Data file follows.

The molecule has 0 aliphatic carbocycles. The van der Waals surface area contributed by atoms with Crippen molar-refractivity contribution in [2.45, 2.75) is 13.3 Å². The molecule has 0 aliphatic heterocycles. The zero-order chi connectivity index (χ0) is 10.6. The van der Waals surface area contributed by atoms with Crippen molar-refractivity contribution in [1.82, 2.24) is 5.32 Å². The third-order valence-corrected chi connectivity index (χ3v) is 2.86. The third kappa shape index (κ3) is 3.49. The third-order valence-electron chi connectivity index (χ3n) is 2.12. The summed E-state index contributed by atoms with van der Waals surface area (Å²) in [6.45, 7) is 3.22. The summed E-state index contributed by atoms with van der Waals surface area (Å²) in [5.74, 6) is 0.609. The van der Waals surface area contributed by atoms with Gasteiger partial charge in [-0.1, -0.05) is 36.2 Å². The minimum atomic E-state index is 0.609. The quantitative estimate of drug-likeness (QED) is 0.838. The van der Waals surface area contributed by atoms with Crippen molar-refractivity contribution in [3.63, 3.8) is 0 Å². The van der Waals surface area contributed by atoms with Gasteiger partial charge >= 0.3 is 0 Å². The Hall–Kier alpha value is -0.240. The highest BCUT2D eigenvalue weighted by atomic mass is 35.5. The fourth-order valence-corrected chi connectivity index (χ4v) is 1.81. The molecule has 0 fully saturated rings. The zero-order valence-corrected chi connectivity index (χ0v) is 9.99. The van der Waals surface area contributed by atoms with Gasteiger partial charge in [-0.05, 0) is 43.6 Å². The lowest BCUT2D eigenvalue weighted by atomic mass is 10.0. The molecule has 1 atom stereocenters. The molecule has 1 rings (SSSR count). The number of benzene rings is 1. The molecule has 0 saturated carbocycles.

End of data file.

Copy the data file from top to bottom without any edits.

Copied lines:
The molecule has 0 aliphatic carbocycles. The van der Waals surface area contributed by atoms with Crippen molar-refractivity contribution in [2.45, 2.75) is 13.3 Å². The molecule has 0 aliphatic heterocycles. The zero-order chi connectivity index (χ0) is 10.6. The van der Waals surface area contributed by atoms with Crippen molar-refractivity contribution in [1.82, 2.24) is 5.32 Å². The third-order valence-corrected chi connectivity index (χ3v) is 2.86. The third kappa shape index (κ3) is 3.49. The third-order valence-electron chi connectivity index (χ3n) is 2.12. The summed E-state index contributed by atoms with van der Waals surface area (Å²) in [6.45, 7) is 3.22. The summed E-state index contributed by atoms with van der Waals surface area (Å²) in [5.74, 6) is 0.609. The van der Waals surface area contributed by atoms with Gasteiger partial charge in [-0.1, -0.05) is 36.2 Å². The minimum atomic E-state index is 0.609. The quantitative estimate of drug-likeness (QED) is 0.838. The van der Waals surface area contributed by atoms with Crippen molar-refractivity contribution in [3.63, 3.8) is 0 Å². The van der Waals surface area contributed by atoms with Gasteiger partial charge >= 0.3 is 0 Å². The Hall–Kier alpha value is -0.240. The highest BCUT2D eigenvalue weighted by atomic mass is 35.5. The fourth-order valence-corrected chi connectivity index (χ4v) is 1.81. The molecule has 0 fully saturated rings. The zero-order valence-corrected chi connectivity index (χ0v) is 9.99. The van der Waals surface area contributed by atoms with Gasteiger partial charge in [-0.05, 0) is 43.6 Å². The lowest BCUT2D eigenvalue weighted by atomic mass is 10.0. The molecule has 1 atom stereocenters. The molecule has 1 rings (SSSR count). The number of benzene rings is 1. The molecule has 0 saturated carbocycles.